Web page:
What’s the math?

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IRI survey may not be neat but it reflects the shift on ground

Figures have a rather interesting way of ruffling feathers. Those who have them on their side find a kind of smug-on effect while those at the receiving end tend to find refuge in its infallibility.

By no means is opinion poll an exact science but the margin of error in the developed countries does give the impression they have the arithmetic pretty much close to the ground. For instance, the single digit — in fact, single point — difference that separated Barack Obama and Mitt Romney in opinion polls a few times during last year’s U.S. presidential race brought home the reliability factor in spectacular fashion. Even the figures seemed to relate the turnaround Obama was able to fashion closer to the vote.

That however, is not the case with countries like Pakistan, where far from getting scientific results in a given experiment, these tend to be undermined by vague determinants. Even who conducts the exercise matters because there have been instances when NGOs attempting to make a count have not covered themselves with glory. Some have been known to have manipulated the results.

Admittedly, it is a huge call — the manpower, the resources, the reach and even a decent ability to make the questionnaire accessible to the semi and downright illiterate folk in a way that leaves no doubt about the specifics, including the context and time frame of the query, for instance. To be sure, yours truly is not the first one to conjecture on the subject but it begs repetition because it rarely passes muster.

While local surveys often run the risk of some sort of prejudice in one form or the other — when not laid back by a lack of human and financial resource — the foreign affair is impeded by insufficient local knowledge of issues, including cultural restrictions in terms of accessibility.

Then, there is the issue of sampling. In Pakistan’s rather limited poll stratosphere, often one comes across underwhelming samples where the dexterity of “diversity” is played out but figures don’t give much away about the real nautanki.

Having said that foreign surveys like the one attributed to International Republican Institute (IRI) do manage to arouse local interest for the simple reason that they still enjoy a modicum of respectability — credibility would be too encompassing a term for the kind of reliability that sticks in the local milieu.

Whatever figures IRI comes up with to draw the chart toppers every quarter, it manages to lure one party and draw the ire of the other. And so with the latest sample. This time, Imran Khan and his Pakistan Tehrik-e-Insaf is not happy and the reason is obvious: his nemesis Nawaz Sharif’s Pakistan Muslim League has shot to the top of the table with everything to play for.

Khan’s example is interesting because predictably, he described the findings as devoid of credibility. The PTI chief also questioned why the IRI had not named the most popular leader of Pakistan (Khan has often won the ratings hands down).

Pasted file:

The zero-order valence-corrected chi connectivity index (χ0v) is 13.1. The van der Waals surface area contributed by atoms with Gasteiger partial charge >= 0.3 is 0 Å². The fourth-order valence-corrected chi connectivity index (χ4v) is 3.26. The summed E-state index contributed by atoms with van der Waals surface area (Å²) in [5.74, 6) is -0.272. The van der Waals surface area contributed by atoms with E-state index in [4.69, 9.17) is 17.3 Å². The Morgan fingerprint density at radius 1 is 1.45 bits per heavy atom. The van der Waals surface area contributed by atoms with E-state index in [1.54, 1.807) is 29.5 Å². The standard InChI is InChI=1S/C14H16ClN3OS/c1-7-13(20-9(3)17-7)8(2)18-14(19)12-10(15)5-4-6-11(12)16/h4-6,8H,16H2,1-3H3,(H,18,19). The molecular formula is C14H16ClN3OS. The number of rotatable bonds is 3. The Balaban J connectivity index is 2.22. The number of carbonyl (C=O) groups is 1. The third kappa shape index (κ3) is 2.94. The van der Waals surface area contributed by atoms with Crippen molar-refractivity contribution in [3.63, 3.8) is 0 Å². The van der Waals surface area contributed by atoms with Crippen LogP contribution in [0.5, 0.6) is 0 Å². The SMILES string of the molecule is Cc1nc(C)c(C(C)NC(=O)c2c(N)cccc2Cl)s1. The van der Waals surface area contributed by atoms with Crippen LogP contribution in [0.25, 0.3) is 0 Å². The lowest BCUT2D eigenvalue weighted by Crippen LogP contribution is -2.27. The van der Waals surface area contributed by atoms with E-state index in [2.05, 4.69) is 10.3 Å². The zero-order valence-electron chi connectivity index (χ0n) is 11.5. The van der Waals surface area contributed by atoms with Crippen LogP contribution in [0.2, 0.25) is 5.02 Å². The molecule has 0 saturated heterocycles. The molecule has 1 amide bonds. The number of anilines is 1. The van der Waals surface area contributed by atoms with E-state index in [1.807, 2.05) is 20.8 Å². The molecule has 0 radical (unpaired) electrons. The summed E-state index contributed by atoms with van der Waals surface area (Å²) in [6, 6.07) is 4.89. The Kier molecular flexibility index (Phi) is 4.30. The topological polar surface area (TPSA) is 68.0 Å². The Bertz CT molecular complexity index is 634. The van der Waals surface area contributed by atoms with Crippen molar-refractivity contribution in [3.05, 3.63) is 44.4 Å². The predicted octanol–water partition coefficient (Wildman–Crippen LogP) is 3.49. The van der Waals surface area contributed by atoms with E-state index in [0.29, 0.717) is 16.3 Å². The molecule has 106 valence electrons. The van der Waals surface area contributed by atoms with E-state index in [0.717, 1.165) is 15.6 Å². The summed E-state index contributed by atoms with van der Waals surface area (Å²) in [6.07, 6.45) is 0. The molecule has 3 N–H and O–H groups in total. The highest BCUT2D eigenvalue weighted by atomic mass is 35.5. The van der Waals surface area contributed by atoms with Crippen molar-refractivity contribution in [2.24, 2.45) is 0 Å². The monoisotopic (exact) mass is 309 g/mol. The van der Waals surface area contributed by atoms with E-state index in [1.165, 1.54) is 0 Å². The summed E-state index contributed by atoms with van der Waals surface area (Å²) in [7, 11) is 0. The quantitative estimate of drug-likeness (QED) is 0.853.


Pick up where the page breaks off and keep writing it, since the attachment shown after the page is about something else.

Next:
When the IRI survey showed the PTI to be the top of the pile between February 9 and March 8 last year, the Kaptaan had excitedly tweeted about the results! Logic would suggest his indifferent air to the findings this time may, in fact, be a reflection of how the game is slipping away from PTI, and even the figures have begun to tell.

Even though one would insist the latest IRI sample — with just 4997 respondents (irrespective of the claim to representative demography) — was smallish, the findings do appear to reflect the changing scenario away from the much promised tsunami.

Consider: the findings in the period PTI was the numero uno — Feb. 9-March 8, 2012 — was indeed the time, the party was shaking the rafters. The rush of the October 31 Lahore jalsa and December 25 Karachi show was palpable. The charged crowds and the tremulous pull that sucked in hordes of ‘electables’ had begun to raise the heat and the IRI survey clearly reflected this radio gaga.

However, the momentum was lost a few months there hence — also resulting in the exit of a slew of ‘electables’ who Khan saw as fair weather friends, but it nevertheless did dampen things.

The game-changer was how the PPP and PML-N joined forces to ring in constitutional amendments to reinforce their power to oversee a caretaker setup that suited them.

This effectively took the wind out of the Kaptaan’s sails. In the gravitational pull of the likely winning ticket, wannabe parliamentarians found their new trajectory and so PML-N rebounded. The PPP will probably still pay for its lack of governance, the chess played out from Aiwan-e-Sadr notwithstanding — but that’s another story.

To come back to the public survey, the change of guard at the top was amply reflected in the last findings in August 2012 as well as the latest — both of which corroborate the shift. The PML-N has more than just regained ground; it has lured plentiful of ‘electables’, struck a significant deal with the Likeminded group of Muslim Leaguers and forged alliances across the spectrum.

True to form, the wannabe voters in the opinion poll have noticed the shift and seem willing to set store by PML-N. So if one were to draw a conclusion from the IRI pattern over time, the figures — for all their intrigue — do offer a vista, regardless of who embraces or rejects them.

The writer is Editor, Pique Magazine. He can be reached at [email protected]